If what’s past truly is prologue — as a famous quote from William Shakespeare’s “The Tempest” says — Delaware Shakespeare couldn’t have picked a better play for its summer offering.
The play — about freedom and confinement, betrayal and compassion, forgiveness and family — will run at Rockwood Park from Friday, July 15, through July 31.
Producing Artistic Director David Stradley had picked “The Tempest” as the 2020 Rockwood production and even cast it before the COVID-19 pandemic shut down the world.
“It certainly is a play about what happens when you encounter chaos,” he said. “And that certainly is apt. We’ve all been through quite a tempest in the last few years.”
Now Stradley is been back laboring under the hot sun to build a square stage so that the play can be performed in the round (yeah, we know. Square. Round. Just go with it).
That allows more patrons and their picnic chairs to get as close to the stage as possible.
‘Stuff dreams are made from’
Stradley joked on Facebook that he was delighted to be back with the Pod containing the set, only to instantly question himself.
“Oh POD at Rockwood, I’ve missed you,” he wrote. “It’s been 3 years. Wait, have I missed you?”
“I’m three years older than I was the last time we did this,” Stradley, 46, joked Friday.
The production helps celebrate Delaware Shakespeare’s 20th season.
The staff and cast may be the stuff that dreams are made of — another quote from “The Tempest” — but they have not spent the last two years rehearsing the play.
Stradley said he did get the occasional text or email from Jolie Garrett, who will play Prospero, with thoughts about the play (and, by the way, “thought is free,” according to “The Tempest”).
“It’s definitely been in his heart and mind for quite a while,” Stradley said.
While many pandemic restrictions have eased, COVID-19 has continued to plague rehearsals. Various cast members have become infected and had to isolate, despite following union rules, such as wearing masks when indoors.
Stradley is paying attention to warnings that the new form of Omicron is much more infectious than the original and that cases are rising.
“The theater industry, I think, is still taking COVID more seriously than a lot of other industries,” he said. “I think the protocols that we have in place would still help us move forward no matter whatever variants come our way.”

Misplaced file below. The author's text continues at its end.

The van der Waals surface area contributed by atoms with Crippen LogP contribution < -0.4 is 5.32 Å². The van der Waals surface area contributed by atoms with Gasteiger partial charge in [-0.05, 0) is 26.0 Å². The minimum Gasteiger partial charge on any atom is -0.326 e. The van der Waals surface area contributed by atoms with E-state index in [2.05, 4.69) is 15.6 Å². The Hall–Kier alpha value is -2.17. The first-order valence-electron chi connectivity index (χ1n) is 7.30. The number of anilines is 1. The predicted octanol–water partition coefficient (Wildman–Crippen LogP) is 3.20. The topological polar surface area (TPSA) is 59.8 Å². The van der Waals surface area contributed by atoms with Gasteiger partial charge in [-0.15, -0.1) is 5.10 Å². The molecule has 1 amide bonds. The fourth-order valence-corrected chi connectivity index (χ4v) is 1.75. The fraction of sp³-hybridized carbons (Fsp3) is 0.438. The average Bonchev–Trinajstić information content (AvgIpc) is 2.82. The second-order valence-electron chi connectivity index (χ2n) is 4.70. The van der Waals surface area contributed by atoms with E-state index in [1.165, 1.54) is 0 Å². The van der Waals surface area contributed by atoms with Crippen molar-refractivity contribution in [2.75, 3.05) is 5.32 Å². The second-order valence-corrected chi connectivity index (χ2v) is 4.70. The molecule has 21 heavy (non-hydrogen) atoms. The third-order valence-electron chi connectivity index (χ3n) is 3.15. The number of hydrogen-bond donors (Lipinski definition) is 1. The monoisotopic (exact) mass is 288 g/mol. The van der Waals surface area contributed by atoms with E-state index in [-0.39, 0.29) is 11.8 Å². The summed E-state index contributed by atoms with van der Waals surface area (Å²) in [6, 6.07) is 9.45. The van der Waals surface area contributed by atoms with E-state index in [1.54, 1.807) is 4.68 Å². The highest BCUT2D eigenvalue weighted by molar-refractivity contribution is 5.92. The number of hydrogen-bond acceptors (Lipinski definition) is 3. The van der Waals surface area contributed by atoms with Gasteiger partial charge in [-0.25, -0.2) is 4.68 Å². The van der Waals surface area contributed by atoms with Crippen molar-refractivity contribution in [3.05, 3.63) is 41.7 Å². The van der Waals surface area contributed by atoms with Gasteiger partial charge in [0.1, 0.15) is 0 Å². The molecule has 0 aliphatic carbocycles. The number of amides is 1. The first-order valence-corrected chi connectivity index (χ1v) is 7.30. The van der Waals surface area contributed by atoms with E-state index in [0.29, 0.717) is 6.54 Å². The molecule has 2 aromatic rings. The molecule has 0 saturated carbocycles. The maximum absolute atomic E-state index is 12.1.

COVID issues are complicating the schedule for a world premiere bilingual version of “Twelfth Night,” which was set to go in 2020. The community productions travel to venues such as prisons, and the company is having to wrestle with COVID rules in the locations it usually visits.
Delaware Shakespeare, and many other large arts organizations here, came out of the pandemic financially secure largely because of state and federal COVID-19 grants and funding.
Its donations from supporters maintained the same level or better the first year of the pandemic, and then dropped a bit the second, Stradley said.
“We can already tell that some of our donors are coming back and giving larger gifts now that we’ve got a full production on,” Stradley said. ((To which “The Tempest would say, ‘O, brave new world that has such people in’t!”)
“So, we’re excited to welcome everyone back to Rockwood that’s stuck with us over these last few years and give them a big, wonderful outdoor extravaganza experience,” Stradford said.
Janssen’s is back
Stradley had praised Janssen’s Market in 2022 for allowing it to keep and use the money already paid to sponsor the Rockwood picnic contest. Janssen’s is back this year, along with Swigg and the Kenny Family Foundation (Chris Kenny is the owner of Delaware LIVE; “The Tempest” has a shocking lack of quotes about grocery stores).
The picnic contest runs through all the shows. Delaware Shakespeare staff will be on the lookout for clever and fancy set-ups and take photos of them when they see them. A winner will be chosen from those.
Contestants are not allowed to build structures — say a personal gazebo — in which to eat.
“That would block the view of the people behind them,” Stradley pointed out.
“The Tempest” theme of forgiveness stands out most to him, he said.
The play starts with the magician Prospero conjuring a storm to bring his enemies to the island he’s been long exiled to by his brother, who took over his dukedom (“Hell is empty and all the devils are here,” says a line from the play.)
“Everybody in this place either has either done something wrong or had something wrong done to them,” Stradley said, “and they’re all on this journey about how to move forward together as a community. That’s also something that we’re wrestling with maybe more now than we were — when things go wrong, how we reconnect and move forward together.
“I hope, we hope everyone finds that journal rewarding and maybe find themselves thinking about their own path to either forgiving someone or seeking out forgiveness.”
The production offers a bonus for lovers of … wait for it … the glockenspiel.
“As usual, we have live music for our production and the director chose the glockenspiel,” Stradley said. “We’ll have some lovely, dreamy and spirit-like sound.”
Or, as “The Tempest” would say: “Be not afeard; the isle is full of noises, Sounds, and sweet airs, that give delight and hurt not.”
Location: Rockwood Park, 4651 Washington St. Extension, Wilmington, Del.
Tickets: Pay-What-You-Decide at $10, $20, or $30, as well as options for Saved Seats, VIP tents, and Festival Passes.
For last-minute info: delshakes.org.
Food and beverages: While patrons are encouraged to bring their own picnics, food and drink is available on site.
Kiddies: Children 5 and under are admitted free every night. Children 12 and under are admitted free on Sundays when accompanied by a paid adult admission.
Betsy Price is a Wilmington freelance writer who has 40 years of experience, including 15 at The News Journal in Delaware.
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